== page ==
The Computing Technology Industry Association has released the "Top 7 For '07," which outlines priorities to help the United States create jobs, encourage innovation, and boost the economy.
The group, one of countless gearing up for the Congress' next session, released a list Thursday of top initiatives for 2007. Roger Cochetti, group director of U.S. Public Policy for CompTIA, says that while most of the goals have previously received broad bipartisan support and approval, the new Congress presents opportunities for the technology industry.
"By focusing on these seven core areas, the underpinnings of our industry will become more sturdy and resilient, and these proposals will also boost our sector's keystone ability to make the lives of all American workers, businesses, and consumers better through IT," he says.
Several holdover issues will linger from last year, including the need to make the United States more competitive in a global marketplace. CompTIA emphasizes the importance of keeping the U.S. workforce competitive.
Specifically, the group wants lawmakers to pass an IT training tax credit up to $2,500 and to increase funding for early math and science education. The group also wants lawmakers to increase funding for basic research and development at universities and to simplify research and develop tax credits for small business.
Health information technology will make strides with interoperability standards for government and private groups, according to CompTIA, which is also trying to reform the patent system to balance incentives and protection.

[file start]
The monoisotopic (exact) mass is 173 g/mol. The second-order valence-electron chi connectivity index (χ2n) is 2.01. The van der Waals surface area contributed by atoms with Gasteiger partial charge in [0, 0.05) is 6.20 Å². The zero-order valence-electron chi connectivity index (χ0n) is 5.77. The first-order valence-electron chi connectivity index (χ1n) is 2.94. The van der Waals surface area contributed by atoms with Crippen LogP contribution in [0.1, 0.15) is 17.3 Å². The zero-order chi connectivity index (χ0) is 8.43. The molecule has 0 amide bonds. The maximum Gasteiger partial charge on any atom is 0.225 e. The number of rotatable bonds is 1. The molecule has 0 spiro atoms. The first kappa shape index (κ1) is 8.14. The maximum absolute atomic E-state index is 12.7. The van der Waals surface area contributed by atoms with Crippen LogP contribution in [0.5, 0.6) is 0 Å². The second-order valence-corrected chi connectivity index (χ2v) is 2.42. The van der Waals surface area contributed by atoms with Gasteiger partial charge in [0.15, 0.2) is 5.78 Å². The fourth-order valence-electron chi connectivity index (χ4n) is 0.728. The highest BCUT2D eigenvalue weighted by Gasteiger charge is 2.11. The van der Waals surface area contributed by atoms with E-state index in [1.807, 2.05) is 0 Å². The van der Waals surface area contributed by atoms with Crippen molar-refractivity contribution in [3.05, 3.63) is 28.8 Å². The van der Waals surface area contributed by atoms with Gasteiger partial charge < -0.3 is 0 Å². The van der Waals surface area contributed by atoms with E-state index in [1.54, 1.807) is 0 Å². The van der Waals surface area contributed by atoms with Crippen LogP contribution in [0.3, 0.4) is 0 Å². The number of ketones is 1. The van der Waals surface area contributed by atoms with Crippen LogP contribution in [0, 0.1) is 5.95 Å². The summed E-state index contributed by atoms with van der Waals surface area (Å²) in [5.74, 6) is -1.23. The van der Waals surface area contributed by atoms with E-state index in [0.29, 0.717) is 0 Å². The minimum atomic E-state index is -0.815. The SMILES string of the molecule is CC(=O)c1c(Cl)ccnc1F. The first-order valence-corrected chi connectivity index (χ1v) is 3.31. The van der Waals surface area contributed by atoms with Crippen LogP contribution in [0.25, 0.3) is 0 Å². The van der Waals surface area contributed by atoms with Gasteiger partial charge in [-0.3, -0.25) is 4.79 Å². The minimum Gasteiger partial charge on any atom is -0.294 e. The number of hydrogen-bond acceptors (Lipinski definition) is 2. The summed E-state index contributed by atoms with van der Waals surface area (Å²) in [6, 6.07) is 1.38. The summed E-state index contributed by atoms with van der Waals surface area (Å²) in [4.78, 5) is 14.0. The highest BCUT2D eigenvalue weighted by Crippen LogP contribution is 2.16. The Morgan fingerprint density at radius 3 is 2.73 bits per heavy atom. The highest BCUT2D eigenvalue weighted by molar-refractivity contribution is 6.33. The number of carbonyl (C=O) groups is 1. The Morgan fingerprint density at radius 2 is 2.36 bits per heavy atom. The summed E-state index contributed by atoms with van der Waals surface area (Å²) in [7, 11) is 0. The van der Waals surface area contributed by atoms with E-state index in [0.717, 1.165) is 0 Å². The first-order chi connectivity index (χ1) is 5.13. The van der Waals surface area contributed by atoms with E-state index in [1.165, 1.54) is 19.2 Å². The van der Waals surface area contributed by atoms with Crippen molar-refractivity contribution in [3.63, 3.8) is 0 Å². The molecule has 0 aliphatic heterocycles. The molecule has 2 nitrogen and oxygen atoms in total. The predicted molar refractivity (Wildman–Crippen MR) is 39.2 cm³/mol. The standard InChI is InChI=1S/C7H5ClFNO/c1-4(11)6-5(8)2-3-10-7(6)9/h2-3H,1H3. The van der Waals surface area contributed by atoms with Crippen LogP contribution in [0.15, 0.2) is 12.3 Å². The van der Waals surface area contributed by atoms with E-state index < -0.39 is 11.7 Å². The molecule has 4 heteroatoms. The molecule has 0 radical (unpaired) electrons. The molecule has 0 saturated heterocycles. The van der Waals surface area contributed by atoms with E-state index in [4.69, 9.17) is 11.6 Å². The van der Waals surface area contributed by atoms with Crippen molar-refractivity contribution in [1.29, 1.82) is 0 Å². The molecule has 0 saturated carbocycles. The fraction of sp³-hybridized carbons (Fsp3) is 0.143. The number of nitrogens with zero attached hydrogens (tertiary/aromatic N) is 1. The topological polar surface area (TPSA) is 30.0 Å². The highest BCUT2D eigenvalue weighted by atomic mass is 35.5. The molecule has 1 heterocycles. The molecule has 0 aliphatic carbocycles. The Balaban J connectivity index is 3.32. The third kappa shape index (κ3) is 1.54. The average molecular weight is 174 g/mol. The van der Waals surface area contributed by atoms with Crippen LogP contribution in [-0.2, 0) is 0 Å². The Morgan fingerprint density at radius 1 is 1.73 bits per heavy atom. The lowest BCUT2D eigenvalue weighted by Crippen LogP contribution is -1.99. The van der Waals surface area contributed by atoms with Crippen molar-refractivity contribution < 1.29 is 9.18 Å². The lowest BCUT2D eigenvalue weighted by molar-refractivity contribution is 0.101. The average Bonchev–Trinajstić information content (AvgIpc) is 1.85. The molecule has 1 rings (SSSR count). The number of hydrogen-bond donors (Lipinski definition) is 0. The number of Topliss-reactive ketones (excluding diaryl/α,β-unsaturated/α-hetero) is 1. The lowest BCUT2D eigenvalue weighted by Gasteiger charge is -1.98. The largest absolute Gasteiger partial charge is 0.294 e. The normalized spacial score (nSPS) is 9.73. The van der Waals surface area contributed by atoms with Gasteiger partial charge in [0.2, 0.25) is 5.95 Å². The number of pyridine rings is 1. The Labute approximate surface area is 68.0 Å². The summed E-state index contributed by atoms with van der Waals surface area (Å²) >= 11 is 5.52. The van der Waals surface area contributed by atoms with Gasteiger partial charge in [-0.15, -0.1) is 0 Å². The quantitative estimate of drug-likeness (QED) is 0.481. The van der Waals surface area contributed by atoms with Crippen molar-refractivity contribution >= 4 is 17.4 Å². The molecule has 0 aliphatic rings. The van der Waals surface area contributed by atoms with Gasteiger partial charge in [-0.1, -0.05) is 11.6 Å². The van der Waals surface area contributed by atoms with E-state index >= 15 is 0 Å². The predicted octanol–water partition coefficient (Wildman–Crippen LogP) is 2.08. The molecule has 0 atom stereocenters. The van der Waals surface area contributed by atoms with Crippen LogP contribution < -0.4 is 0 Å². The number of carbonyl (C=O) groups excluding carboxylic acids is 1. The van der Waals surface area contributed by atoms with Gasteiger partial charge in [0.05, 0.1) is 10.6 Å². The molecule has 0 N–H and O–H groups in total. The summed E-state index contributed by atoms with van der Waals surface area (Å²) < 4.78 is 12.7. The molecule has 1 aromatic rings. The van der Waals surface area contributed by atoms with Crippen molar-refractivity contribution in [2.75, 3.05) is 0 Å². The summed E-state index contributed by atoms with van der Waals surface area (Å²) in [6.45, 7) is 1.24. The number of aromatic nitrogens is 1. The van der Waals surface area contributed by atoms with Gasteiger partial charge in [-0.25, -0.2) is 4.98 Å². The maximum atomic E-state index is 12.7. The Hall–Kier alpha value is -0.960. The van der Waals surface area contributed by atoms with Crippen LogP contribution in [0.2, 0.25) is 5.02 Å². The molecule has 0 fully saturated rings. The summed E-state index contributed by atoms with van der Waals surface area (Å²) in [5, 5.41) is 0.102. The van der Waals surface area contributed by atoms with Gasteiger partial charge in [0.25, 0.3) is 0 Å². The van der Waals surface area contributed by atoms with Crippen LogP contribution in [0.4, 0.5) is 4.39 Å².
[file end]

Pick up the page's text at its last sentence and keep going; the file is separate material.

CompTIA joins the Consumer Electronics Association in advocating for a federal law providing incentives to promote computer reuse and recycling, as well as preparations for a smooth transition from analog to digital television. Finally, the group says it wants the government to balance the interests of small and large contractors in government procurement of IT assets.
Other tech-related policy discussions and hearings in the next congressional session are likely to center on federal security programs, including the Automated Targeting System, for assigning risks to everyone entering and leaving the country, the Real ID Act and the National Security Agency's once-secret and now controversial communications surveillance program.
Lawmakers, lobbyists, and special interest groups debated but did not resolve several other issues, which are likely to carry over. They include data protection, network neutrality, and electronic voting.
Information Gatekeepers, a company that organizes trade shows, is also preparing an agenda for the upcoming year. That agenda, which will be developed during a series of meetings from January through February, will focus on telecommunications. The groups will focus on how federal decisions will weigh on a broad group of market players, including carriers, regulatory lawyers, investors, suppliers, and consultants.
Finally, a few more issues and opportunities could surface because of Democratic House Speaker Nancy Pelosi's pledge to "make this the most ethical Congress ever." Experts anticipate increased scrutiny on lobbying disclosures. In addition to the possibility that new requirements will call for new technology solutions, standards-based technology, interoperability, and vendor neutrality are likely to become increasingly important.